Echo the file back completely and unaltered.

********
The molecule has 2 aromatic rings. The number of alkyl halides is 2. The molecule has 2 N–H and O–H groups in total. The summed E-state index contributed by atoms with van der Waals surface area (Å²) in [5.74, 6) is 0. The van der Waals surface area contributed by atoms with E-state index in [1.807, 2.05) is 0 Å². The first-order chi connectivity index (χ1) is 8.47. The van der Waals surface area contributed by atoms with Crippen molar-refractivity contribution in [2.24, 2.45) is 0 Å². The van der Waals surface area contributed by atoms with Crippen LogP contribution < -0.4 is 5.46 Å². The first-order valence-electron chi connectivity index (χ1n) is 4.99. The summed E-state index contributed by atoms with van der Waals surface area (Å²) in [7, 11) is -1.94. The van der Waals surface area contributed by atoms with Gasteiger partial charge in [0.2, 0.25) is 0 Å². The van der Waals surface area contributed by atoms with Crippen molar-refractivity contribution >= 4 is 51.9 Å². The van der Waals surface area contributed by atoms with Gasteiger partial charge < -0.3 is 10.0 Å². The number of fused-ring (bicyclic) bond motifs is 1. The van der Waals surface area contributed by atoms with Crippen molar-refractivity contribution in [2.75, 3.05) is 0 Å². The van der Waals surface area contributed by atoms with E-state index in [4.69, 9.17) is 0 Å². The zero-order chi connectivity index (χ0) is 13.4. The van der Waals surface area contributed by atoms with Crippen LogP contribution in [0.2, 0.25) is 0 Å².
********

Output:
The molecule has 2 aromatic rings. The number of alkyl halides is 2. The molecule has 2 N–H and O–H groups in total. The summed E-state index contributed by atoms with van der Waals surface area (Å²) in [5.74, 6) is 0. The van der Waals surface area contributed by atoms with E-state index in [1.807, 2.05) is 0 Å². The first-order chi connectivity index (χ1) is 8.47. The van der Waals surface area contributed by atoms with Crippen molar-refractivity contribution in [2.24, 2.45) is 0 Å². The van der Waals surface area contributed by atoms with Crippen LogP contribution < -0.4 is 5.46 Å². The first-order valence-electron chi connectivity index (χ1n) is 4.99. The summed E-state index contributed by atoms with van der Waals surface area (Å²) in [7, 11) is -1.94. The van der Waals surface area contributed by atoms with Gasteiger partial charge in [0.2, 0.25) is 0 Å². The van der Waals surface area contributed by atoms with Crippen molar-refractivity contribution >= 4 is 51.9 Å². The van der Waals surface area contributed by atoms with Gasteiger partial charge < -0.3 is 10.0 Å². The number of fused-ring (bicyclic) bond motifs is 1. The van der Waals surface area contributed by atoms with Crippen molar-refractivity contribution in [2.75, 3.05) is 0 Å². The van der Waals surface area contributed by atoms with E-state index in [4.69, 9.17) is 0 Å². The zero-order chi connectivity index (χ0) is 13.4. The van der Waals surface area contributed by atoms with Crippen LogP contribution in [0.2, 0.25) is 0 Å².